Jamaica Gleaner
Published: Monday | February 9, 2009
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Aeron Cargill - Genius at work
Leighton Levy, Gleaner Writer

Aeron Cargill

At last July's annual Jamaica Cultural Development Commission National Arts Competition and Exhibition, among the many outstanding pieces of artwork on display, one particular piece entitled 'Roxanne' attracted a bit more attention than the others. It was an exquisitely detailed pencil-drawing portrait that was so outstanding, Minister of Information and Culture Olivia Grange decided to acquire it for Prime Minister Bruce Golding.

The recognition was very pleasing for the creator of that piece, Aeron Cargill, a 24-year-old emerging 'genius' whose work has already been featured in children's books and textbooks.

Producing outstanding work is nothing new for the self-described creative professional, who, in 2001 received the highest scores in visual arts in the Caribbean Examinations Council examinations.

In 2007, Cargill won a silver medal in photography for 'A Dream in Sally's Garden'.

His skill in the visual arts was something his parents first noticed when he was barely out of diapers. "It felt very natural for me, but when I was about three or four, my parents started to notice how my method of drawing was developing," he said.

Early years

The youngest of four children for Cecil Cargill, a haulage contractor, and his wife Zona, a businesswoman, Cargill, in those early years, had already been reproducing images from his favourite comic books and from photographs of family members. He would go on to teach himself how to make superhero costumes and fashion toys from cardboard, including helicopters, and as Batman was one of his favourite heroes, a bat-plane.

"My friends would want to borrow and play with my home-made toys over their more expensive ones," he recalled.

As he moved from St Evans and Dunrobin Prep schools on to Calabar High School, Cargill continued to hone his skills and even earned extra money doing so, drawing images on the schoolbags and portfolios of his schoolmates. His teachers at Calabar, he said, did not try to mould him into what they believed his art should be. Instead, they helped him correct technical flaws that they detected.

He was so focused on his art, some of his other subjects suffered as a consequence. "I remember once, an accounts teacher asked me if I was just going to draw for the rest of the semester," he said as he laughed at the memory. "I told her yes. And that's what I did. I sat at the back of the class and drew for the rest of the semester."


By the time he was done with high school, his considerable skills won him a scholarship to the University of the West Indies - Edna Manley College of Visual and Performing Arts joint degree programme. There, he studied graphic design and was taught traditional black and white photography, using the dark room, by Donette Zacca.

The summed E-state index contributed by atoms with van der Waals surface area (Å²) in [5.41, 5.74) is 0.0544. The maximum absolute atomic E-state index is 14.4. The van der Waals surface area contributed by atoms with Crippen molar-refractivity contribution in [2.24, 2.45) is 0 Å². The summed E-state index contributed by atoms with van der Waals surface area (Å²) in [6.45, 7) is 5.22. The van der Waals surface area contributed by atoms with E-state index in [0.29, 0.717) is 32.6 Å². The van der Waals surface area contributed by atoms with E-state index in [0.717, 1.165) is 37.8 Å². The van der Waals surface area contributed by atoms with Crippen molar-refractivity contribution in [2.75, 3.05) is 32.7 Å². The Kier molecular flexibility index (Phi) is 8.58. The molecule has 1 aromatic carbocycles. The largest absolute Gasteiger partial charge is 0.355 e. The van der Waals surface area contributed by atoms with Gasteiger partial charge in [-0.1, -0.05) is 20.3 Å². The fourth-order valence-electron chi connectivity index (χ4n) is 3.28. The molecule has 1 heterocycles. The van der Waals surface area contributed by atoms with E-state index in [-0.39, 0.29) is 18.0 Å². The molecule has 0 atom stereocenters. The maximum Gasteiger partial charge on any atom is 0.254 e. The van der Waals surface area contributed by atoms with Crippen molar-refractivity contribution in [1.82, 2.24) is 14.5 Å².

While there, he also taught himself to use Adobe Photoshop, a skill he is also close to mastering. He also claims he was among the first to introduce digital photography as final work at Edna Manley.

While in university, Cargill continued to expand his creative skills and soon, his work began to take on unique characteristics. "It drew a lot of attention," he recalled. "My concepts were more radical than what they were used to seeing."

Cargill explained that students' concepts were usually cultural or erotic in nature, but his usual concepts excited peers and teachers alike. "I wanted to create things that anyone could relate to," he said. His desire gave birth to the concept of using portions of several elements to create a new piece of art. He called it 'chimera', named after a creature in Greek mythology created from the parts of different animals.

By 2001, he began using his technique to create originals. Using his own photographs and his considerable skills with Photoshop, he created pieces like 'The Landing', 'Broken Vessel' and perhaps his most outstanding piece called 'Framed Falls', that he produced in 2003.

Portraiture and illustration

But for all his talent, Cargill's true love lies in portraiture and illustration. One of his first pieces, a portrait of British actress Minnie Driver, was well received by peers who described it as being "alive". Influenced by greats, such as Anthony J. Ryder, Cargill continues to work to master cross-hatching, an artistic technique used to create tonal or shading effects by drawing closely spaced parallel lines at angles to each another.

"I continue to develop my pencil drawing," he said. "There's not too much room to improve, but there are always new ways of presenting."

Cargill is only now beginning to get the recognition his work deserves because it was only two years ago that he began putting his work on display. Before then, recognition came from family and friends who include Robert Paisley, who introduced him to photography, and renowned photographer Howard Moo-Young.

Considering the talent at his fingertips, it won't be long before the accolades begin to come in from far and wide.

Roxanne - Contributed

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